Archive for December, 2016

How do you feel about pests and diseases? | 06th Dec, 2016

Dr Julie Urquart from Imperial College is running a project about ash dieback.

She is trying to better understand how the public feels about ash dieback, a disease of ash trees that is currently quite widespread in East Kent. The findings from our project will provide useful feedback to government agencies in order to improve the way they communicate to the public about plant pests and diseases, and other environmental or public health risks.

Sylva-persistent-ash-leaves-due-to-ChalaraOur research involves asking respondents to sort a series of statements about ash dieback (and tree health more generally) according to how much they agree or disagree with the statements. This will help us to identify particular ways of thinking around these issues and whether ash dieback is affecting the way that people enjoy the countryside near where they live or how they manage their land.

We are currently seeking woodland owners in the East Kent area to take part. The process should take no longer than 30-45 minutes and takes place in your home or a location that is convenient for you. Most respondents find it quite enjoyable!

In the meantime, if you would like more information about the UNPICK project, please visit our website: www.imperial.ac.uk/unpick

Ride Improvement Scheme – Update | 05th Dec, 2016

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Ride Clearance Work Party – Plattershill, West Sussex

The track improvement pilot scheme in the South East is now nearing its end.  It was an initiative instigated by woodlands.co.uk to help owners with shared tracks maintain and improve the utility, structure  and biodiversity of their tracks and rides.  There were applications from about 15 groups of owners in the area and woodlands were able to fund work in about half of these.  See the March edition of the newsletter for more details.

We will shortly be gathering some feedback from owners who have been  directly involved in the scheme and we will post this in the new year.  Apart from the physical improvements to the rides, one of the greatest benefits of the scheme in my view has been that of  bringing owners, who may rarely meet, together to collaborate.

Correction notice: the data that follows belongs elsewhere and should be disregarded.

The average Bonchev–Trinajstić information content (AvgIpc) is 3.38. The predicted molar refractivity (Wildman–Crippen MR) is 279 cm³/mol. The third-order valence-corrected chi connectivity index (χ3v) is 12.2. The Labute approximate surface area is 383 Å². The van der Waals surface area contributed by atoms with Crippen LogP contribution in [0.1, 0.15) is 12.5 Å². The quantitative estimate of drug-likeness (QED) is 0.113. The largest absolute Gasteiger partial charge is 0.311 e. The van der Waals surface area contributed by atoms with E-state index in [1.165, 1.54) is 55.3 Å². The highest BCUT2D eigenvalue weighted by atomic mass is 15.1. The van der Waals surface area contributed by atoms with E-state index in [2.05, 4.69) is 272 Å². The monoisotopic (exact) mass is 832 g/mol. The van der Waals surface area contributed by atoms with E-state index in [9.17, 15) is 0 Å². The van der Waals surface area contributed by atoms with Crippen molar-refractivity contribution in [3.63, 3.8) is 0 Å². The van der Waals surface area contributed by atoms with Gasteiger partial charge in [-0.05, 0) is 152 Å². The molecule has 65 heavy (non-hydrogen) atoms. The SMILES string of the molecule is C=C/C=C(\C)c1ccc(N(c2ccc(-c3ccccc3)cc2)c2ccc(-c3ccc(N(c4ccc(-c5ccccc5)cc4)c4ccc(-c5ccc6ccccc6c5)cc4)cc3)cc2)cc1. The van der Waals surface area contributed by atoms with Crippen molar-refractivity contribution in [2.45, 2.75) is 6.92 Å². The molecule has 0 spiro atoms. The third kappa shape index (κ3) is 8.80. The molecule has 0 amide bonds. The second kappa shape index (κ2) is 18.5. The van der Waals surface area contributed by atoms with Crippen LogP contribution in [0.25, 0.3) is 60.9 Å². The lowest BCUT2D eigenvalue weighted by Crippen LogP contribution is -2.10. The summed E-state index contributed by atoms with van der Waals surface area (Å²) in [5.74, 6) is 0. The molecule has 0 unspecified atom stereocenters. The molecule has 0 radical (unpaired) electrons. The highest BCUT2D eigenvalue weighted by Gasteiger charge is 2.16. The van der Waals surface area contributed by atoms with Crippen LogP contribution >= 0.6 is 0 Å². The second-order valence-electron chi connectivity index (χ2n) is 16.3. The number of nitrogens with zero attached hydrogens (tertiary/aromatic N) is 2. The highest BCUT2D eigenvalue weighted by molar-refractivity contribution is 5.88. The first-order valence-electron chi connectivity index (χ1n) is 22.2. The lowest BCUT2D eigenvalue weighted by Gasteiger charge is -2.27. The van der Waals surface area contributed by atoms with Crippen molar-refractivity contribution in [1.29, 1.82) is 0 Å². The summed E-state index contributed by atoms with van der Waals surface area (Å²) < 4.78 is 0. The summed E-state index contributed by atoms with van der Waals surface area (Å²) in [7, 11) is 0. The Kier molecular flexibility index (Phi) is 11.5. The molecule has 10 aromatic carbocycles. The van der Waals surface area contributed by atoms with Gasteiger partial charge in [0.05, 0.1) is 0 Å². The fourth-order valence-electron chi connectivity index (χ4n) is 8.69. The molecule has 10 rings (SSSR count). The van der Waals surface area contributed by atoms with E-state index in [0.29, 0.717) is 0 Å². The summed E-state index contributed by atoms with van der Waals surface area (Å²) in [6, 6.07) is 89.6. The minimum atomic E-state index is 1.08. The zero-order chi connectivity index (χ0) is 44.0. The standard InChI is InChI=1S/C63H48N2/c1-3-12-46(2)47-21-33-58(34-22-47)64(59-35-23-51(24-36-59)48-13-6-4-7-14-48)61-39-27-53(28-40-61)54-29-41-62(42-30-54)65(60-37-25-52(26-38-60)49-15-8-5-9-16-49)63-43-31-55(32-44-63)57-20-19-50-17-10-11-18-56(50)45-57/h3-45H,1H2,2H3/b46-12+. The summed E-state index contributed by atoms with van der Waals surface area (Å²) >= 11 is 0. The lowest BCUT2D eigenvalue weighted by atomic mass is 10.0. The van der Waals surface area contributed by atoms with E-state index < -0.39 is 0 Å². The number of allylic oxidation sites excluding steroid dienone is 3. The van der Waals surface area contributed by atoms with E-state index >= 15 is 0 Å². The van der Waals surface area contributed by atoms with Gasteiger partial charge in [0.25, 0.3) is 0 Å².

Well maintained, functional rides are important for all owners and wildlife.  It is inevitable that if nothing is done, over the years the trees will close in, shade the tracks and their usefulness will be lost.  Hopefully this scheme will have highlighted the issues and given everyone involved an idea of how to go about tackling the problem.  As with most projects, the hardest work is usually necessary at the beginning, but if  plans are in place and  works are scheduled each year, the job will become easier and the benefits obvious to all involved.

Many hands make light work –  Owners and contractors clearing the main ride at Plattershill Wood in West Sussex. December 2016

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December 2016 Newsletter | 01st Dec, 2016

dec2106December has swept in on an icy draught, and with it a SWOG newsletter to warm the cockles.

Don’t miss the chance to win a place on a coppice course – enter the SWOG Big Picture competition. Send us your selfies and photographs of people enjoying the woods.

There are plenty of festive downloads – useful freebies for tree-lovers, including a chainsaw maintenance guide from Makita.

Season’s Greetings from the SWOG team!

Say trees – SWOG’s big picture competition | 01st Dec, 2016

cleared-at-last  gregory  building-eeyores-house

We’d like to see the best pictures of your family and friends enjoying time in the woods.

Show off the wood’s best side, and make sure you include people in the shot: climbing, running, hiding, strimming, chopping, eating, sleeping, making a fire, or just smiling. Don’t forget to say ‘trees’.

There will be a prize for the best photograph: Phil Hopkinson of Malvern Coppicing has kindly donated a place on one of his two-day coppice course in Worcestershire. There are two runners’ up prizes: a subscription to Living Woods Magazine and a Storm Kettle.

Entries close on 17 January 2017. The competition will be judged by the distinguished photographer Graham Wood, formerly of The Times.

There are some tips for winter woodland photography here.

Full terms and conditions are here.

The winning entries can be seen here.

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